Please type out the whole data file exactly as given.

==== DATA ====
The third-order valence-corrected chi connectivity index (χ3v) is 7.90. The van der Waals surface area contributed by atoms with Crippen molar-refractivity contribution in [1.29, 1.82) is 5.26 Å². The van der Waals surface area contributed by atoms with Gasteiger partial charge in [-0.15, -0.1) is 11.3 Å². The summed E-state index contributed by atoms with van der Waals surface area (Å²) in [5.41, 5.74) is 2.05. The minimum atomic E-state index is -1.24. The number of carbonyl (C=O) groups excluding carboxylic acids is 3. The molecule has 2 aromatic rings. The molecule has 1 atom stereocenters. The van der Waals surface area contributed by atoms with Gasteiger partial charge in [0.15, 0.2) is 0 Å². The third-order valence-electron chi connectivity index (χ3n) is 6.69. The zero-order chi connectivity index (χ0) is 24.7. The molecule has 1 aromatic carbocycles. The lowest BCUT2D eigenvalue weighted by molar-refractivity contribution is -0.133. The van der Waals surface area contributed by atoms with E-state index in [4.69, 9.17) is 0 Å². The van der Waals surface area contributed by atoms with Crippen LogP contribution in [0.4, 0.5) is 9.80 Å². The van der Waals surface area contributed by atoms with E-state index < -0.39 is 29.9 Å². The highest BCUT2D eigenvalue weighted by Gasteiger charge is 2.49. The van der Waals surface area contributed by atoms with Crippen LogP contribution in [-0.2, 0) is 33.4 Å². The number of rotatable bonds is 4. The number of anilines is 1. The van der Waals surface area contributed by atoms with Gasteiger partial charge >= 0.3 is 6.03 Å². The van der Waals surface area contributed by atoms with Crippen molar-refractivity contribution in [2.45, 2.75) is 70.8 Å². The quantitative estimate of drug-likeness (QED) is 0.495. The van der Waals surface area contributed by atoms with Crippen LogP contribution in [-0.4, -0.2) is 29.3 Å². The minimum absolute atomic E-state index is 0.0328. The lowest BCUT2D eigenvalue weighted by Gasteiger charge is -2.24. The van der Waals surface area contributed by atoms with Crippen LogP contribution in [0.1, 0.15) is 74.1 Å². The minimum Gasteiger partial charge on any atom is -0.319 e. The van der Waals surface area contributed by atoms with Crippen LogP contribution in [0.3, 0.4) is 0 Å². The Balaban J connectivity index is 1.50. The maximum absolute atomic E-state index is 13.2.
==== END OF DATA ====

The third-order valence-corrected chi connectivity index (χ3v) is 7.90. The van der Waals surface area contributed by atoms with Crippen molar-refractivity contribution in [1.29, 1.82) is 5.26 Å². The van der Waals surface area contributed by atoms with Gasteiger partial charge in [-0.15, -0.1) is 11.3 Å². The summed E-state index contributed by atoms with van der Waals surface area (Å²) in [5.41, 5.74) is 2.05. The minimum atomic E-state index is -1.24. The number of carbonyl (C=O) groups excluding carboxylic acids is 3. The molecule has 2 aromatic rings. The molecule has 1 atom stereocenters. The van der Waals surface area contributed by atoms with Gasteiger partial charge in [0.15, 0.2) is 0 Å². The third-order valence-electron chi connectivity index (χ3n) is 6.69. The zero-order chi connectivity index (χ0) is 24.7. The molecule has 1 aromatic carbocycles. The lowest BCUT2D eigenvalue weighted by molar-refractivity contribution is -0.133. The van der Waals surface area contributed by atoms with E-state index in [4.69, 9.17) is 0 Å². The van der Waals surface area contributed by atoms with Crippen LogP contribution in [0.4, 0.5) is 9.80 Å². The van der Waals surface area contributed by atoms with E-state index < -0.39 is 29.9 Å². The highest BCUT2D eigenvalue weighted by Gasteiger charge is 2.49. The van der Waals surface area contributed by atoms with Crippen LogP contribution in [-0.2, 0) is 33.4 Å². The number of rotatable bonds is 4. The number of anilines is 1. The van der Waals surface area contributed by atoms with Gasteiger partial charge >= 0.3 is 6.03 Å². The van der Waals surface area contributed by atoms with Crippen molar-refractivity contribution in [2.45, 2.75) is 70.8 Å². The quantitative estimate of drug-likeness (QED) is 0.495. The van der Waals surface area contributed by atoms with Crippen LogP contribution in [-0.4, -0.2) is 29.3 Å². The minimum absolute atomic E-state index is 0.0328. The lowest BCUT2D eigenvalue weighted by Gasteiger charge is -2.24. The van der Waals surface area contributed by atoms with Crippen LogP contribution in [0.1, 0.15) is 74.1 Å². The minimum Gasteiger partial charge on any atom is -0.319 e. The van der Waals surface area contributed by atoms with Crippen LogP contribution in [0.3, 0.4) is 0 Å². The Balaban J connectivity index is 1.50. The maximum absolute atomic E-state index is 13.2.